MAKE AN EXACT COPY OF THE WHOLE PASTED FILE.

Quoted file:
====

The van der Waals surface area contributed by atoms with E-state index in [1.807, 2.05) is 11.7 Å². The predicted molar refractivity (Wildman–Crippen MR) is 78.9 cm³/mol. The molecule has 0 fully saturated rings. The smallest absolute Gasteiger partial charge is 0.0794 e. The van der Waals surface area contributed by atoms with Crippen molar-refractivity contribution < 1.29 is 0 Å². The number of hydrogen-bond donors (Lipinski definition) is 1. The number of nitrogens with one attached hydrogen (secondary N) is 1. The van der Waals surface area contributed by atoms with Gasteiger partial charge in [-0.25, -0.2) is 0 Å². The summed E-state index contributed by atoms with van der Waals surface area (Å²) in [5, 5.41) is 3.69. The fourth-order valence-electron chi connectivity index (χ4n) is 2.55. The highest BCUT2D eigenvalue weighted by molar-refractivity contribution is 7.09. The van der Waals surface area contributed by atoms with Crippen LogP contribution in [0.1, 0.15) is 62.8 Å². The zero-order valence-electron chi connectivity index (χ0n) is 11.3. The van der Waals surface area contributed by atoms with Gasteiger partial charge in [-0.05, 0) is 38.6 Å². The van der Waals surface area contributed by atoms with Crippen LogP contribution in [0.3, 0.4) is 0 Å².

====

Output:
The van der Waals surface area contributed by atoms with E-state index in [1.807, 2.05) is 11.7 Å². The predicted molar refractivity (Wildman–Crippen MR) is 78.9 cm³/mol. The molecule has 0 fully saturated rings. The smallest absolute Gasteiger partial charge is 0.0794 e. The van der Waals surface area contributed by atoms with Crippen molar-refractivity contribution < 1.29 is 0 Å². The number of hydrogen-bond donors (Lipinski definition) is 1. The number of nitrogens with one attached hydrogen (secondary N) is 1. The van der Waals surface area contributed by atoms with Gasteiger partial charge in [-0.25, -0.2) is 0 Å². The summed E-state index contributed by atoms with van der Waals surface area (Å²) in [5, 5.41) is 3.69. The fourth-order valence-electron chi connectivity index (χ4n) is 2.55. The highest BCUT2D eigenvalue weighted by molar-refractivity contribution is 7.09. The van der Waals surface area contributed by atoms with Crippen LogP contribution in [0.1, 0.15) is 62.8 Å². The zero-order valence-electron chi connectivity index (χ0n) is 11.3. The van der Waals surface area contributed by atoms with Gasteiger partial charge in [-0.05, 0) is 38.6 Å². The van der Waals surface area contributed by atoms with Crippen LogP contribution in [0.3, 0.4) is 0 Å².